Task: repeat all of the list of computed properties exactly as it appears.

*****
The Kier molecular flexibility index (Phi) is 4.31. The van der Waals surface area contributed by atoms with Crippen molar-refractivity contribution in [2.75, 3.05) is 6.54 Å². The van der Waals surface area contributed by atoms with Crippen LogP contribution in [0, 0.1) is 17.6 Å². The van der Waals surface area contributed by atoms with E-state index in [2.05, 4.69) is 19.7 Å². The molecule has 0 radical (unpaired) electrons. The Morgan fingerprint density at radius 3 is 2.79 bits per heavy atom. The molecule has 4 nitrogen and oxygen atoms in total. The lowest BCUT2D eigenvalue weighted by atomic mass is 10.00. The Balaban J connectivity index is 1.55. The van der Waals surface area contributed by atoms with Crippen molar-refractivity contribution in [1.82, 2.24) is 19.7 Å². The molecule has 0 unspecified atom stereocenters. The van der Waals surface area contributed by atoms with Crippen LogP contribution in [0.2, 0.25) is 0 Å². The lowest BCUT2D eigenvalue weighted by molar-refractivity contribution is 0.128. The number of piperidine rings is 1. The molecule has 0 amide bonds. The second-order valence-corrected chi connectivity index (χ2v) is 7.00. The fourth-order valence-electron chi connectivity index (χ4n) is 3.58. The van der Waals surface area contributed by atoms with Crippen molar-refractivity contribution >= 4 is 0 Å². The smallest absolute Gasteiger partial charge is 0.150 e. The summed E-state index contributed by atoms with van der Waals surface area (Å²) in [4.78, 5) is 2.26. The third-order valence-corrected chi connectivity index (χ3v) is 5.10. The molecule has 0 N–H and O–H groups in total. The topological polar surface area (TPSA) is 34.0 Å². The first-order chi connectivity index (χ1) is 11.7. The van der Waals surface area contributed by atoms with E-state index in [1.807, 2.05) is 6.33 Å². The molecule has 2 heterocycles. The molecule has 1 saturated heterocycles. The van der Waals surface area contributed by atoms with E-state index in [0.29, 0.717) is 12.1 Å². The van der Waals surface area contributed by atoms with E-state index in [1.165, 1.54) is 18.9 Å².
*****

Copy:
The Kier molecular flexibility index (Phi) is 4.31. The van der Waals surface area contributed by atoms with Crippen molar-refractivity contribution in [2.75, 3.05) is 6.54 Å². The van der Waals surface area contributed by atoms with Crippen LogP contribution in [0, 0.1) is 17.6 Å². The van der Waals surface area contributed by atoms with E-state index in [2.05, 4.69) is 19.7 Å². The molecule has 0 radical (unpaired) electrons. The Morgan fingerprint density at radius 3 is 2.79 bits per heavy atom. The molecule has 4 nitrogen and oxygen atoms in total. The lowest BCUT2D eigenvalue weighted by atomic mass is 10.00. The Balaban J connectivity index is 1.55. The van der Waals surface area contributed by atoms with Crippen molar-refractivity contribution in [1.82, 2.24) is 19.7 Å². The molecule has 0 unspecified atom stereocenters. The van der Waals surface area contributed by atoms with Crippen LogP contribution in [0.2, 0.25) is 0 Å². The lowest BCUT2D eigenvalue weighted by molar-refractivity contribution is 0.128. The number of piperidine rings is 1. The molecule has 0 amide bonds. The second-order valence-corrected chi connectivity index (χ2v) is 7.00. The fourth-order valence-electron chi connectivity index (χ4n) is 3.58. The van der Waals surface area contributed by atoms with Crippen molar-refractivity contribution >= 4 is 0 Å². The smallest absolute Gasteiger partial charge is 0.150 e. The summed E-state index contributed by atoms with van der Waals surface area (Å²) in [4.78, 5) is 2.26. The third-order valence-corrected chi connectivity index (χ3v) is 5.10. The molecule has 0 N–H and O–H groups in total. The topological polar surface area (TPSA) is 34.0 Å². The first-order chi connectivity index (χ1) is 11.7. The van der Waals surface area contributed by atoms with E-state index in [1.807, 2.05) is 6.33 Å². The molecule has 2 heterocycles. The molecule has 1 saturated heterocycles. The van der Waals surface area contributed by atoms with E-state index in [0.29, 0.717) is 12.1 Å². The van der Waals surface area contributed by atoms with E-state index in [1.165, 1.54) is 18.9 Å².